Trip Like I Do—Ellensburg, June 27

The guy at Brick Road Books was full of stories. He told me about the biker gangs that congregate at Palace Cafe and the many permutations of place names that change with the tides of patronage. He also talked about the kind of outside real estate development that made the city what it is today. His way of speaking was hazy and circuitous, kinda like a Kerouac novel, so it was hard to grasp everything he was saying about the dynamics between locals and outsiders trying to make this place more attractive, but I do remember that, at one point, he said something that made me reply:

“So this place was always a poetic landscape.”

“Exactly. That’s it exactly,” he said.

You can make a case that visits and representations like mine are just another stanza in a very long ode to this “western progress.”

Ellensburg as we know it is a direct effect of which the railway was the cause, & travel here was not left to chance. City histories make sure to note that “in April 1889, The Northwest Magazine (published by the Northern Pacific Railroad and distributed onboard) devoted 13 pages to an article extolling Ellensburg’s charms.”

Behind the poetry & the charm, though, is a universal story of infrastructural statecraft & consolidation of power through violence; rail enthusiasts the world over tend to forget that when they lament the bygone eras lost to the modern violence of the automobile society.

In Lebanon, we lost the train & the tram, seemingly forever, but city historians remind us that outsiders had imposed those infrastructures without local consent, just as they were imposed here; Beirutis came to rely on empire’s rail, but as it was first being built, they’d call the locomotive “the devil’s wheel.”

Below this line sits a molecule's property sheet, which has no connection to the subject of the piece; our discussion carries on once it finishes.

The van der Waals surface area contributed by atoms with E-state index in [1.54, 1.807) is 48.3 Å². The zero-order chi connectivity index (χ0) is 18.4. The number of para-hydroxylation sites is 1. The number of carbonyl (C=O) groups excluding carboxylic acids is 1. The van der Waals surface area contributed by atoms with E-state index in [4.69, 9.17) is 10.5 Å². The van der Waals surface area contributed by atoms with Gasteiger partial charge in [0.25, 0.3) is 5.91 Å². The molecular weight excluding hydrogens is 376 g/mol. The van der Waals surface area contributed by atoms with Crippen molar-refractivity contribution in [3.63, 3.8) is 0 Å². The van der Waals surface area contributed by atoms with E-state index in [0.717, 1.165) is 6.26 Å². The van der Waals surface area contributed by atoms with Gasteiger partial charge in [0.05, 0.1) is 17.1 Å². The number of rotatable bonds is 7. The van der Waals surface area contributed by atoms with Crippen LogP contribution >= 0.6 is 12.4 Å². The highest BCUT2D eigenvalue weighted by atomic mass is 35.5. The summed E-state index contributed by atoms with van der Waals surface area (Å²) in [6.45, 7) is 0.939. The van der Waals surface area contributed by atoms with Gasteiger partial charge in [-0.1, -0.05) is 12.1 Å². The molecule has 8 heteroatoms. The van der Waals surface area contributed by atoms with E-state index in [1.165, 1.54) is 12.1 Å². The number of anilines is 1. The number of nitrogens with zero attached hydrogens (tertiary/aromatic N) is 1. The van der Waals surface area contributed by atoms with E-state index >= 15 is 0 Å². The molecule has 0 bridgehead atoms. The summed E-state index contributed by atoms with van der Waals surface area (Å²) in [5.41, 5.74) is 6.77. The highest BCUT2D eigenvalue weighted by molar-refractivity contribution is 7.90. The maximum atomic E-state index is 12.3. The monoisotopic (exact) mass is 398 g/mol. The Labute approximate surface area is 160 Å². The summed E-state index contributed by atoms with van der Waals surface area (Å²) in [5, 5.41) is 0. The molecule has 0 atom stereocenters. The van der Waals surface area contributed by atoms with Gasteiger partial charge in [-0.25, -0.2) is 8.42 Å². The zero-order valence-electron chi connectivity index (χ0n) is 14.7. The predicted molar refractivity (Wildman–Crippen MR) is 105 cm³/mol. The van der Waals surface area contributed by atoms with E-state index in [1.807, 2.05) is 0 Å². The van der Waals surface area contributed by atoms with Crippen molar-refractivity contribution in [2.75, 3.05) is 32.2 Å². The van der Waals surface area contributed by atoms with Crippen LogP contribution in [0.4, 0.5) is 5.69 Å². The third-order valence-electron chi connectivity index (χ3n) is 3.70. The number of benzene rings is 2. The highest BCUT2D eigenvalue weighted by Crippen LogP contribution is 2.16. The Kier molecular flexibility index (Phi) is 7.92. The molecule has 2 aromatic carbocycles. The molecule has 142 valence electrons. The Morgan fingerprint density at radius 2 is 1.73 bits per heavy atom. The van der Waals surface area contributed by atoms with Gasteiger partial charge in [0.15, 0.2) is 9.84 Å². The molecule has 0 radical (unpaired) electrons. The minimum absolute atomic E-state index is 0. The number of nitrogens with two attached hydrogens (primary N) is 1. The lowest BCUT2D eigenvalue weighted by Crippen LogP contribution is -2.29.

The publicist behind that magazine extolling Ellensburg’s charms wrote a book about Northern Pacific. His candor is sobering, so I want to quote him at length below, lest we forget:

“No historical account of the Northern Pacific enterprise would be just or complete without an acknowledgment of the very valuable services rendered by the army of the United States in protecting the surveys and construction of the road, and in reducing to subjection the hostile Indian tribes along its line, and removing them to reservations, so as to open the country to settlement and civilization. When the building of the Northern Pacific began, the greater part of the country through which its line was projected between the Red River of the North and the Columbia River, was occupied as a hunting ground by warlike tribes of savages that acknowledged the authority of the Government only in an intermittent sort of way, when forced to do so by defeat and hunger. War was their trade and diversion, and they were not slow to take advantage of slight pretexts for breaking off peaceable relations with the whites. They were intelligent enough to know that the building of a railroad across the plains, where they roamed at will, meant the destruction of the buffalo, on which they depended mainly for food, the influx of white settlers, and their own confinement to small areas of territory. This knowledge added to their natural combativeness a feeling of barbarous patriotism, which urged them to a stubborn resistance to the invasion of a region which they regarded as their own by birthright.

… Gen. W. T. Sherman, the Commander-in-chief of the army, having a thorough knowledge of all the new country of the Far West, gained by long and toilsome journeys between the two frontiers—journeys which took him through every Territory and to nearly every military post—was from the first an earnest friend of the Northern Pacific enterprise, regarding it from both a military and a patriotic point of view as an agency for settling forever the Indian question in the Northwest…”


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